Google has pledged not to use its powerful artificial intelligence (AI) to create weapons of war, illegal surveillance or to cause “overall harm”. However, new guidelines on the use of AI don’t rule out working with the military.
On Thursday, Sundar Pichai, CEO for Alphabet Inc.’s Google, set out a series of principles about AI at the company.
Pichai said in Thursday’s post that Google recognizes that its powerful technology “raises equally powerful questions about its use”.
AI is being used for good, he said, citing use cases such as machine-learning sensors being built by higher schoolers to predict the risk of wildfires; farmers using it to monitor their cows’ health; and doctors who are using it to diagnose breast cancer and to prevent blindness.
On the other hand, AI can go in much darker directions, given the bias of the data it’s trained on. The most recent example is that of Norman, MIT Media Lab’s psycho bot, which was fed on enough subreddit death material that it started seeing electrocution and gang-style slayings in Rorschach inkblots that other AIs interpreted as far less blood-soaked.
When an AI gets biased training, it has real consequences outside of the lab: In 2016, Pro Publica released a study that found that algorithms used across the US to predict future criminals – algorithms that come up with “risk assessments” by crunching answers to questions such as whether a defendant’s parents ever did jail time, how many people they know who take illegal drugs, how often they’ve missed bond hearings, or if they believe that hungry people have a right to steal – are biased against black people.
Pro Publica came up with that conclusion after analyzing what it called “remarkably unreliable” risk assessments assigned to defendants:
Only 20% of the people predicted to commit violent crimes actually went on to do so.
Add lethal weapons to the mix, and Google’s AI enters a much murkier arena – one that led the United Nations to ask pressing questions on behalf of mankind. We’re talking autonomous killer robots – this, rather than omnipotent super-intelligence, is the clear and present danger from AI.
The employees who had raised concerns about Google’s work with the Pentagon specifically brought up Project Maven, the Pentagon’s pilot program to identify objects in drone footage and to thereby better target drone strikes.
Resistance to Project Maven was serious enough that at least a dozen staffers reportedly resigned in protest.
The resistance forced Google to retreat from the contract last week: the company reportedly told employees during a meeting on Friday that it wouldn’t renew its contract with Project Maven after it expires in 2019. Google Cloud CEO Diane Green confirmed the company’s withdrawal from the Defense Department’s flagship AI program.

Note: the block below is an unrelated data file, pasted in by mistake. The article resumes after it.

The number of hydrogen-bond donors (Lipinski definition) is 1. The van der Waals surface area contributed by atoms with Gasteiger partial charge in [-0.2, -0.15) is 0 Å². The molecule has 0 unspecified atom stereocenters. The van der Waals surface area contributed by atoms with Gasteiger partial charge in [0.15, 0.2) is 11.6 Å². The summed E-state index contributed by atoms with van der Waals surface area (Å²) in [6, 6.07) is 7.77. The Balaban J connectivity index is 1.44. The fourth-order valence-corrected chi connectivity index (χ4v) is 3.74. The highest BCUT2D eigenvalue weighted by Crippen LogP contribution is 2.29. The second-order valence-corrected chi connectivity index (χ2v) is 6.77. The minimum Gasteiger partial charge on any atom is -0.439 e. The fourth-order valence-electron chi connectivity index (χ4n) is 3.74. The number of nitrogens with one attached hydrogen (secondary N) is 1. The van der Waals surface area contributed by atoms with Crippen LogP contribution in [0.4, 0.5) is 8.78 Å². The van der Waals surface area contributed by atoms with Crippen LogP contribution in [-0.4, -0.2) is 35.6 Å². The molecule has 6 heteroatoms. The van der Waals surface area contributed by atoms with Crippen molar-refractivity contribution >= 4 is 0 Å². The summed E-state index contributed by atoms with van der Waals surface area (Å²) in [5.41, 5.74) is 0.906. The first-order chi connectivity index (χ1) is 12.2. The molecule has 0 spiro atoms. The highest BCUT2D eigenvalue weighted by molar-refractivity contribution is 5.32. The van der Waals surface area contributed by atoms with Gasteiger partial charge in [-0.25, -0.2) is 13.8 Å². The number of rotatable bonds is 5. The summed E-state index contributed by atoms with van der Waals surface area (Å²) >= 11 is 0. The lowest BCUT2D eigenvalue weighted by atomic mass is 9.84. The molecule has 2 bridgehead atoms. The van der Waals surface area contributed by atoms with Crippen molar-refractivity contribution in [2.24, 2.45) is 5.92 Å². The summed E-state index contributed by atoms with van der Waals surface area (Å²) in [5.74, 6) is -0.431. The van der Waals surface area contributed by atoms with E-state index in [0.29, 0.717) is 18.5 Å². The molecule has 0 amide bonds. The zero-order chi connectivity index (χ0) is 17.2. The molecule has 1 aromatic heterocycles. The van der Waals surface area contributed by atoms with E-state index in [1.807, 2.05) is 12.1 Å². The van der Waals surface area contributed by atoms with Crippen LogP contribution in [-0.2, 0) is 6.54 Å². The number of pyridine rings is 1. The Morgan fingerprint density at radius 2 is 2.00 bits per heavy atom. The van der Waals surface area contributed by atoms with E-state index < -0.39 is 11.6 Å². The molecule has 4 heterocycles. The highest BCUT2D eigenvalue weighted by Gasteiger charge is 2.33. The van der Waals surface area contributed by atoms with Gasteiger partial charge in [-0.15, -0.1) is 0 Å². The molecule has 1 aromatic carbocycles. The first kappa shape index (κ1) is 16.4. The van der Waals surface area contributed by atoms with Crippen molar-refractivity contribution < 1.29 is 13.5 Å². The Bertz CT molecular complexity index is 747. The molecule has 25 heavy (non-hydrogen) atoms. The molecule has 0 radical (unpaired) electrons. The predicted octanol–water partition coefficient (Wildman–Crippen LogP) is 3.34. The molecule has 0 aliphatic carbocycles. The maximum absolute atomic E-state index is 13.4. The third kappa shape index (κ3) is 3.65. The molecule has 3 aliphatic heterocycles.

But Pichai made clear that the new AI ethics policy doesn’t rule out future work with the Pentagon. Far from it, given that the company’s going to “actively look” for ways to help out the work of military organizations:
We want to be clear that while we are not developing AI for use in weapons, we will continue our work with governments and the military in many other areas. These include cybersecurity, training, military recruitment, veterans’ healthcare, and search and rescue. These collaborations are important and we’ll actively look for more ways to augment the critical work of these organizations and keep service members and civilians safe.
The policies aren’t theoretical pie in the sky, he said: they’re “concrete standards” that will govern research and policy development and that will impact the company’s business decisions.
But is it even possible to keep Google’s AI out of weapons? That debate is ongoing.
Daniel Byman, a counterterrorism and Middle East security expert at the Brookings Institution, told The Hill that the technology is out there, and it’s going to keep advancing, and Google can’t stop it:
The question to me is not ‘Do you do this, yes or no,’ but how do you engage in ways that reduces the carnage of war? You’re going to see the technology advance. The question is: Can companies like Google and other places shape the evolution in a positive way? They are not going to stop it.
Peter Singer, a fellow studying war and technology at New America, argued that Google employees’ lack of desire to participate in the war machine is naïve, given that they already have. Singer cited the Islamic State’s use of YouTube to share recruitment videos, along with Russia’s use of social media platforms in the US during the 2016 presidential race:
It is an immaturity on their part to act like they haven’t already touched the realm of war.